That is Father Tony. This is Saint Mary’s.
Most Reverend Eusebio Elizondo, M.Sp.S. is a native of Monterrey, Mexico.
He received a bachelor’s degree in theology and a canon law degree from the Gregorian University in Rome. In 1984, he was ordained a priest of the Missionaries of the Holy Spirit, a religious congregation of men consecrated to God for the service of the Church, who provide spiritual direction for priests and consecrated religious.
He was assigned to St. Elizabeth Ann Seton Parish in Bothell, Washington in the year 2000 to provide ministry to the growing Hispanic community in Western Washington upon the request of Archbishop Alex Brunett. He was appointed Auxiliary Bishop of Seattle by Pope Benedict XVI on May 12, 2005 and was ordained by Archbishop Brunett on June 6, 2005.
Bishop Eusebio is the first Hispanic bishop in Seattle. He is appointed Vicar General ,Vicar for Hispanic Ministries and Vicar for Vocations of the Archdiocese. He will celebrate his first mass as parochial administrator at St. Mary’s July 6th, 2014.
What is a parochial administrator? When a parish is ‘vacant,’ meaning in our case that the pastor has retired and the pastoral coordinator has fulfilled her term, the bishop must appoint as soon as possible a parochial administrator. In general, an administrator has the same duties and scope of authority as a pastor; however, these may be limited by the bishop. The bishop may decide to appoint the administrator as the pastor depending upon a number of conditions. ( see http://www.catholiceducation.org/articles/religion/re0807.html for more information) The typical length of appointment for a parochial administrator is 3 years.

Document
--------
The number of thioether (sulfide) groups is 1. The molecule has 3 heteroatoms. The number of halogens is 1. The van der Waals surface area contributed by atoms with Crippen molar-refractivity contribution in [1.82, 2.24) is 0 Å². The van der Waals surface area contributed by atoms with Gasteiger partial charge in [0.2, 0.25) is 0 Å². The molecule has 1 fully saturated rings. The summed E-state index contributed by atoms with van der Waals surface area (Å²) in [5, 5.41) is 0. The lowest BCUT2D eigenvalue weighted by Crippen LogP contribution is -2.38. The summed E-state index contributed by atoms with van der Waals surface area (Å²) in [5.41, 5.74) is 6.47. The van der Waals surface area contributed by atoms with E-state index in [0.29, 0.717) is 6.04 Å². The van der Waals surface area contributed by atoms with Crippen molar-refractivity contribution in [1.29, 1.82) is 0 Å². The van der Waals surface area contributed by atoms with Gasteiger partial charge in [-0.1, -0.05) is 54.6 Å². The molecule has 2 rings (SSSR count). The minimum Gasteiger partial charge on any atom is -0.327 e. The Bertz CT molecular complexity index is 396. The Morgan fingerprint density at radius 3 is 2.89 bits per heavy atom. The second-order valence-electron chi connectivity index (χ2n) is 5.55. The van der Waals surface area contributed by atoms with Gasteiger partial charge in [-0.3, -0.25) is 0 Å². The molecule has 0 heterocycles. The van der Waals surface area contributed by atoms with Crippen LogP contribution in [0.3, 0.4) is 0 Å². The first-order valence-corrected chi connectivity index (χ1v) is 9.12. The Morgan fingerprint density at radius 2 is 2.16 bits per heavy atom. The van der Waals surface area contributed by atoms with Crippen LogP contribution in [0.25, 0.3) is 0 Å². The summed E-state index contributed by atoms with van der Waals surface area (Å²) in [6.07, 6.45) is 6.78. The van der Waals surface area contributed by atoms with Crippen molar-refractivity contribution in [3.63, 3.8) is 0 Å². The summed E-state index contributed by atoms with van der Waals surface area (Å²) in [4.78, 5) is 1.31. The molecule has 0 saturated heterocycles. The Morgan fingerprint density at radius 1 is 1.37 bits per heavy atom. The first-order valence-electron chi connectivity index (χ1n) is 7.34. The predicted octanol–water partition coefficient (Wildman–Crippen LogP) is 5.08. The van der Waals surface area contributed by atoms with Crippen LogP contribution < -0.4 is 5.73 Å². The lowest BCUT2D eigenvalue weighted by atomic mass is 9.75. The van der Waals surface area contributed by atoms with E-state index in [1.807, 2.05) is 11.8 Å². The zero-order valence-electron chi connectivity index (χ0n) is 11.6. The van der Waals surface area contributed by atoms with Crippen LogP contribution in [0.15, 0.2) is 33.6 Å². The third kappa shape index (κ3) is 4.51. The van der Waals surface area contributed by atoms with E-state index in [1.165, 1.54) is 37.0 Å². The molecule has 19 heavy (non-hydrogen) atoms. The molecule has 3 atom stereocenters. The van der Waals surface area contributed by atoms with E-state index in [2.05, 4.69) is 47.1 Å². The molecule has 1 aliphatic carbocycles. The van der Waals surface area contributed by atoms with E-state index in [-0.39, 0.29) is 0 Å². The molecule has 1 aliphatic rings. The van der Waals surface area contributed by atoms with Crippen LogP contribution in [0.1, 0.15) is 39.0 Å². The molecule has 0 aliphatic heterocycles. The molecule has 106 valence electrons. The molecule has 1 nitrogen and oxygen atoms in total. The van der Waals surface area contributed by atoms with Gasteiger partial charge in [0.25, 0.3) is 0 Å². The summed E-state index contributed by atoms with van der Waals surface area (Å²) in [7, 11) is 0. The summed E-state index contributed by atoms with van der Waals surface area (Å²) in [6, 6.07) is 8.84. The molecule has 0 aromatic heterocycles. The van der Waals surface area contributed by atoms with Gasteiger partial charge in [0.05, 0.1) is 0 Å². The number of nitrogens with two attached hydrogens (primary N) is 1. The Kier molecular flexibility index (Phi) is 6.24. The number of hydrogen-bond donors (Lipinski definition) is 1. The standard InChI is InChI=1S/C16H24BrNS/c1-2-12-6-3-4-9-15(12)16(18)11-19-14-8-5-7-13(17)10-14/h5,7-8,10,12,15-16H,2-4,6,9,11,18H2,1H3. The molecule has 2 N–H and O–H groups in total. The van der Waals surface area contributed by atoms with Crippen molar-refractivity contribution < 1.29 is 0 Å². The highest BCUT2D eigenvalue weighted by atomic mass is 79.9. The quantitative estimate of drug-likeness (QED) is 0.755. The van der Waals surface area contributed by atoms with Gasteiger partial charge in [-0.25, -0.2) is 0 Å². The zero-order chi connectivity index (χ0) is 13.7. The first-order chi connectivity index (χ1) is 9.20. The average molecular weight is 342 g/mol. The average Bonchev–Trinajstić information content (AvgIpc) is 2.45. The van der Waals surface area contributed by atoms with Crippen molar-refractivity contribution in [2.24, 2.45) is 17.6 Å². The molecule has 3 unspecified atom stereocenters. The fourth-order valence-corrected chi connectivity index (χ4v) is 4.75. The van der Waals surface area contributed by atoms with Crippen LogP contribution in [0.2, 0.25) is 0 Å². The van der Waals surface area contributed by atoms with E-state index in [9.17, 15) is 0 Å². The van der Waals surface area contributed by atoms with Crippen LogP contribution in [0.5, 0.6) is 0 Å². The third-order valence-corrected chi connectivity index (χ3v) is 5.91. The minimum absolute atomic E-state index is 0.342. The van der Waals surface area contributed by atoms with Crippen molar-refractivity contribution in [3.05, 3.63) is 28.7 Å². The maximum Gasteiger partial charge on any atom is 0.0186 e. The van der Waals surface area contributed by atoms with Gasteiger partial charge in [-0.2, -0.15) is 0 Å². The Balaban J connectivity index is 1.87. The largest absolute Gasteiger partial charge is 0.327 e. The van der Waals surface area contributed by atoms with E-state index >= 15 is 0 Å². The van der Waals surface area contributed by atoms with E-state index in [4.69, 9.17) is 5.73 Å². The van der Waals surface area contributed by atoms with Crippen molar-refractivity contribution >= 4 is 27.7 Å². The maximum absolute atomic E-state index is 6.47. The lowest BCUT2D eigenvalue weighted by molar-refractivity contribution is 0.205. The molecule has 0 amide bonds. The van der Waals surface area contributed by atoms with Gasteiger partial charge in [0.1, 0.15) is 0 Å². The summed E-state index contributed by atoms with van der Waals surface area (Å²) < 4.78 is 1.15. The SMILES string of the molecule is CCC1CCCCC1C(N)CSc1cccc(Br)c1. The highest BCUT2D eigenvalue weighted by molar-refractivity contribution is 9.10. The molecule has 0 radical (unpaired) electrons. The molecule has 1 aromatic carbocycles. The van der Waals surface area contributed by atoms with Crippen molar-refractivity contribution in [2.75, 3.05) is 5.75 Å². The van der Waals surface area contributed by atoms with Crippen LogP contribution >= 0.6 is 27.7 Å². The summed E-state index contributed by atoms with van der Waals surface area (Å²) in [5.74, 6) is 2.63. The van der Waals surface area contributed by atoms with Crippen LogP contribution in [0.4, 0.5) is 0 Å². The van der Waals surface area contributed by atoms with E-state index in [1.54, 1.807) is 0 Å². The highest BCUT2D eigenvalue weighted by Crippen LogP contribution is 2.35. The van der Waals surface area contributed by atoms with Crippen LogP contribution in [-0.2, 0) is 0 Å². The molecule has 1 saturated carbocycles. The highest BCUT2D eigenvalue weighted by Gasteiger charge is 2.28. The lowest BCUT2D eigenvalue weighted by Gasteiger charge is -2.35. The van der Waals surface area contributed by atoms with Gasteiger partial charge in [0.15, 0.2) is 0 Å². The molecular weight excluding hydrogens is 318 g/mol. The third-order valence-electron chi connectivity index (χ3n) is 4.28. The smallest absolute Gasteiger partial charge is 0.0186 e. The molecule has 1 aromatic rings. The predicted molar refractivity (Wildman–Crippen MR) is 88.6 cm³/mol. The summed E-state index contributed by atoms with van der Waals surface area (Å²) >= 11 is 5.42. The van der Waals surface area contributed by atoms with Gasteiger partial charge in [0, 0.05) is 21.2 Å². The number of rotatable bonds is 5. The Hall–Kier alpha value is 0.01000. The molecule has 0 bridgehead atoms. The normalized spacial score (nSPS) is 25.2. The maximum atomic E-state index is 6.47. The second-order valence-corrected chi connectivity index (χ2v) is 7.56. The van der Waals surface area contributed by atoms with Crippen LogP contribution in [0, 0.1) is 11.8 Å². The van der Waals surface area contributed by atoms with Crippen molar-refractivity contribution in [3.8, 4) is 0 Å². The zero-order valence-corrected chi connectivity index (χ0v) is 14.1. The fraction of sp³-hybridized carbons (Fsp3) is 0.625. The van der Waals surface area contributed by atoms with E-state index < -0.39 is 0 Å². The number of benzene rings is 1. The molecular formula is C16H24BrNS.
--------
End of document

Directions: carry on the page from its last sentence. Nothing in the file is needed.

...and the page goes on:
Because the bishop will continue to fulfill his duties with the archdiocese, Fr. Bryan Dolejsi, who is also director of vocations at the archdiocese and chaplain for Kennedy High School, has been appointed parochial vicar. His biography will be posted shortly.
After the 9:30 and noon Masses on June 1 there will be a Town Hall meeting. If you are unable to attend the meetings, you will have the opportunity to share your thoughts about the upcoming transition at St Mary’s at all masses that weekend. Please think about the following questions.
1. What do you value most about St Mary’s?
2. What worries you most about the changes?
3. What is hopeful to you?
The Jewish Tradition includes a practice of “counting Omer”. It is a practice that includes praying the psalms and reflecting on various aspects of God. It is done daily from Passover to the Festival of Weeks. (the Jewish Feast of first fruits which the disciples were celebrating at Pentecost.) I want to share a practice from the first week by Rabbi Yael Levy.
The beginning of wisdom is awe. Psalm 111:10
The strength of the spiritual warrior who remembers
she is not the source of her power
She is the channel through which the Divine power flows.